Wednesday 15 April 2015

Kaye’s World – Puffin Club Forever!

by Jake Hayes

A colleague said to me the other day, ‘Jake, you’re an expert in children’s books.’ I raised an eyebrow. 'Why exactly did Harry Potter become such a phenomenon?' 

'Well that's the billion dollar question.’ I replied, quite stumped for a proper answer.

The inspired combination of boarding school stories and fantasy was certainly a part of it, but Rowling was hardly the first to do this. The films? She was already a superstar by the time they came along. The narrative genius? Yes, but again she was hardly alone… My expertise seriously challenged I retreated to think some more. Then I began to write this entirely unconnected article and it hit me, there was another extremely important factor that I hadn’t considered; one that had nothing to do with Rowling’s talents whatsoever and everything to do with the achievements of a woman who retired over three decades ago.

Harry Potter was born into a world where children felt a connection not just with the stories they read, but with the writers themselves. Through author events, internet forums and the like readers could continue to revel in the life of a book and its creator beyond the printed page, and Rowling benefited from this hugely. For this she had one woman to thank: Kaye Webb, the legendary editor whose name appeared inside every single Puffin paperback published between 1961 and 1979 and whose Puffin Club tore down the barriers between author and reader.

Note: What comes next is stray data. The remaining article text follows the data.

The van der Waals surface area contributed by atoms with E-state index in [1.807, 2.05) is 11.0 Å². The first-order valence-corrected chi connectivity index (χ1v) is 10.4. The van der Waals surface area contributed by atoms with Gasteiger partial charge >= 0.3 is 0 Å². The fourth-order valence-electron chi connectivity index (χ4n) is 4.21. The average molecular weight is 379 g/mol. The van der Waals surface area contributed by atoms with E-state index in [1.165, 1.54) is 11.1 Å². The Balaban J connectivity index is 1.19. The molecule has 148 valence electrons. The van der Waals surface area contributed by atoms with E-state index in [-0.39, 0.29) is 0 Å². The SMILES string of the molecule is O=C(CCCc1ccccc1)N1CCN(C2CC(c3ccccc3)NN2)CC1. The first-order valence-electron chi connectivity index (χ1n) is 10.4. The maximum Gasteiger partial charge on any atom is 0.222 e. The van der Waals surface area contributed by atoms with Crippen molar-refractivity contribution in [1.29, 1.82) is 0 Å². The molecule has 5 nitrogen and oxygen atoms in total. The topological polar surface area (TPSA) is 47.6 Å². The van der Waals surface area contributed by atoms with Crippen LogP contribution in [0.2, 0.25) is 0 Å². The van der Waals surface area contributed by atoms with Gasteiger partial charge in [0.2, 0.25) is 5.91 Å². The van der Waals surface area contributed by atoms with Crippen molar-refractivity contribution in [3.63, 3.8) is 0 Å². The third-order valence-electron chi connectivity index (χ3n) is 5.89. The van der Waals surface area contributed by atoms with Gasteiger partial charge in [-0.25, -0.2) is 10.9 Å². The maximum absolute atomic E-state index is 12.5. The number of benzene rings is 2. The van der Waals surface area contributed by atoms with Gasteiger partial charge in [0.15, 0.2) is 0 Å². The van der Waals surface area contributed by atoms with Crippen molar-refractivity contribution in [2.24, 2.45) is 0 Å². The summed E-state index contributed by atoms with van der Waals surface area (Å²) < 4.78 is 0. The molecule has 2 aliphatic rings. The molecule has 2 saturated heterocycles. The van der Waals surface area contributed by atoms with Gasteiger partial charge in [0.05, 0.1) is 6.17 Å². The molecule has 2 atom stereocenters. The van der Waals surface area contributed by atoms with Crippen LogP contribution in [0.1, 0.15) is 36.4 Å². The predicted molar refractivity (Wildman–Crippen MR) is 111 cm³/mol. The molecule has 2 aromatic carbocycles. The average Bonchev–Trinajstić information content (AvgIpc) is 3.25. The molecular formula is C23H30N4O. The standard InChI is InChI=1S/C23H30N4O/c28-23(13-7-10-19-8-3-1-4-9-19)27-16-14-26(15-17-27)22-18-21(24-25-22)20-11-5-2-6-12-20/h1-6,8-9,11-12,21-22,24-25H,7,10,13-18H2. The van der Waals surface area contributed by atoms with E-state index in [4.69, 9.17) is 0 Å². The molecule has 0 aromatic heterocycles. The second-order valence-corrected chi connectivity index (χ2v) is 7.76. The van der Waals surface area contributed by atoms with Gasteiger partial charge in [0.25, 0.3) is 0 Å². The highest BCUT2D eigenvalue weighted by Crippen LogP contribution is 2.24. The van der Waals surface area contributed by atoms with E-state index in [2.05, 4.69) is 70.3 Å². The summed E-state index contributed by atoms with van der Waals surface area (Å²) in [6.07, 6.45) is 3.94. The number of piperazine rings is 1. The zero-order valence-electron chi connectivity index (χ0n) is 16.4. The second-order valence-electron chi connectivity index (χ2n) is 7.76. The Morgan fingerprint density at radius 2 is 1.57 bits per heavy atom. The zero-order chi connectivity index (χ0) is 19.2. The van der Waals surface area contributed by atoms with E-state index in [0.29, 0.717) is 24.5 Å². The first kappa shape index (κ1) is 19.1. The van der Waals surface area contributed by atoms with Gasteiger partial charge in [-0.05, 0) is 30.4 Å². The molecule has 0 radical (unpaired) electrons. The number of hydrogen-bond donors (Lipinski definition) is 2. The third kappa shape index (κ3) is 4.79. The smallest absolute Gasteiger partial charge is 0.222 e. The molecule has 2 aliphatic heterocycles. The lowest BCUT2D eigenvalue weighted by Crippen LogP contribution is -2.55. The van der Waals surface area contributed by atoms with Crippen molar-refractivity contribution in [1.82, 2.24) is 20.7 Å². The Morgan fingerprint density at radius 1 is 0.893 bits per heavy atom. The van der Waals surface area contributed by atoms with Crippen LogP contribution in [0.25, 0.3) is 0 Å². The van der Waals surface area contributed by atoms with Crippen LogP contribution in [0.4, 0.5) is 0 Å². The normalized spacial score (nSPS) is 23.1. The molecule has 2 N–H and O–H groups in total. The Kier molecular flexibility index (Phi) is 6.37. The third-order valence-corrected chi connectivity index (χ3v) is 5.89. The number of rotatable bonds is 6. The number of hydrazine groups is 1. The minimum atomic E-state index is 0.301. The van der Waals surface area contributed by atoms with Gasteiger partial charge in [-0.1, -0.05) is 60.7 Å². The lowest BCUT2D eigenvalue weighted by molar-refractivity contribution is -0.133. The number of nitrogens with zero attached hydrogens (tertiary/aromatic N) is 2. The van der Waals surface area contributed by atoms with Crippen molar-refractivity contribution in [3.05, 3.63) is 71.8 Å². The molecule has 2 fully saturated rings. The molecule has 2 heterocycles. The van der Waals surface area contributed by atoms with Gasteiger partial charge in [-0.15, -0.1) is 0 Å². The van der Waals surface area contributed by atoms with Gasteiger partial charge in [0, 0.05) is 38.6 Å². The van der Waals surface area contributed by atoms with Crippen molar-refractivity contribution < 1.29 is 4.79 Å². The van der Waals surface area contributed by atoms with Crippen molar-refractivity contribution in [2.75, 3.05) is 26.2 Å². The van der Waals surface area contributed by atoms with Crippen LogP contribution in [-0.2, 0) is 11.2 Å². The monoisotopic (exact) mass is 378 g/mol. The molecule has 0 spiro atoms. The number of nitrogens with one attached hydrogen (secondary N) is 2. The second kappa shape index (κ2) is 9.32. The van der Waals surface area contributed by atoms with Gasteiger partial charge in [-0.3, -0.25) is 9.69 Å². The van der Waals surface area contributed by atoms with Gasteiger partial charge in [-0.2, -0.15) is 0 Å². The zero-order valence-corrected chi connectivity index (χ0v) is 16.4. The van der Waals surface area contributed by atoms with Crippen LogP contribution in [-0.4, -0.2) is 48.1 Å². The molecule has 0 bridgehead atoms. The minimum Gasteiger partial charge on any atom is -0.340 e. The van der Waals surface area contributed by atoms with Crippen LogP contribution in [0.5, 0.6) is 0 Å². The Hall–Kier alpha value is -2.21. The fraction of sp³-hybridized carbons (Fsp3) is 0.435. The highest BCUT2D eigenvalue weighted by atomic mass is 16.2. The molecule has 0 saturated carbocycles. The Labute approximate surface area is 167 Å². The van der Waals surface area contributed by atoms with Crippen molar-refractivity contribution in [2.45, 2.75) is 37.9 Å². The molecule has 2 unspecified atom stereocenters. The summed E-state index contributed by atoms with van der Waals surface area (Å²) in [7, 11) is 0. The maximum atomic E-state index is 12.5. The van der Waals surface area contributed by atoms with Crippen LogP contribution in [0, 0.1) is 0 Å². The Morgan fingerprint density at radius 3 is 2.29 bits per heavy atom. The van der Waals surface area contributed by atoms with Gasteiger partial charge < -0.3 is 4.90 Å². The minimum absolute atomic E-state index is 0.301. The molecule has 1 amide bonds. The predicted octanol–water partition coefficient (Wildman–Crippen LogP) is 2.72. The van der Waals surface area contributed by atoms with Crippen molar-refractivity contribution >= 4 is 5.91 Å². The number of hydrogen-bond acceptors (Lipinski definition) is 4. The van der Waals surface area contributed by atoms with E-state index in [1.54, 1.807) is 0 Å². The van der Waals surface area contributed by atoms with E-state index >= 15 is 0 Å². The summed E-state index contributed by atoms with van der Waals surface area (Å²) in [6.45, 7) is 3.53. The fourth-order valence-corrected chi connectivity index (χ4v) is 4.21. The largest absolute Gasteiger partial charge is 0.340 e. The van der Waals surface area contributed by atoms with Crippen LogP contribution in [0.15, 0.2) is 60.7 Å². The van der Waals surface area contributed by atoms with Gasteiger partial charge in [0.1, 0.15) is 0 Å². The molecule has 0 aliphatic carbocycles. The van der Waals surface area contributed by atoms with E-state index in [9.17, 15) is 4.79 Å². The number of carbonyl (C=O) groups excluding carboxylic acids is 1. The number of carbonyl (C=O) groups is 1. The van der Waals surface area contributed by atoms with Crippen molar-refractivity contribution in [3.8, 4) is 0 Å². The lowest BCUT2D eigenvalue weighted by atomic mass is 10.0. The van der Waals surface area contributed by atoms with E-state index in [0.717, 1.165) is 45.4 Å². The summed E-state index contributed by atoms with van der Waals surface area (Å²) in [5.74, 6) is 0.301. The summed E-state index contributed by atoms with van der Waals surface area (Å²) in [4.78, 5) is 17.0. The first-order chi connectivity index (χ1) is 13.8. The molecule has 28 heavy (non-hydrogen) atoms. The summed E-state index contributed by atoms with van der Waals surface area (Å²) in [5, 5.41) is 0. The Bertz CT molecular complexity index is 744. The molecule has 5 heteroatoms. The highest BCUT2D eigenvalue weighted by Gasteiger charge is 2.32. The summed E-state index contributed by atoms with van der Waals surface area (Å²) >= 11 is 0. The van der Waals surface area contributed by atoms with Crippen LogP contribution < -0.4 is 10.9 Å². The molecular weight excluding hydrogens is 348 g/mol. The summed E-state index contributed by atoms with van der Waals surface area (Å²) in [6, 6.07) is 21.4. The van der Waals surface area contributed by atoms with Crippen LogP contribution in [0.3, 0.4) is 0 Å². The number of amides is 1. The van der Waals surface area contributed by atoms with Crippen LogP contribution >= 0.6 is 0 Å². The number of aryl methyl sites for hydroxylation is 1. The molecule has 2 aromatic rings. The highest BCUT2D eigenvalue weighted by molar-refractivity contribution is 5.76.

Following six astonishingly successful years at Puffin, Kaye launched the Puffin Post and its attendant Club in 1967. This groundbreaking venture for the first time gave children a direct link to their favourite authors. Lizza Aiken, whose mother Joan Aiken was published by Puffin believes that Kaye offered authors something quite new. ‘She was a one-woman PR team for so many of the up and coming writers of the sixties in a way that publishers had never been before.’

Puffin parties sprang up all over the country, followed by Puffin holidays and the annual Puffin exhibition. Valerie Groves, writing in her biography of Kaye Webb, ‘So Much to Tell’ remembers these spectaculars. ‘Noel Streatfield and later Roald Dahl and Quentin Blake, caused queues of children to line the street outside. Spike Milligan would stand at the door with a stick of chalk, making a white squiggle on every child who came in.’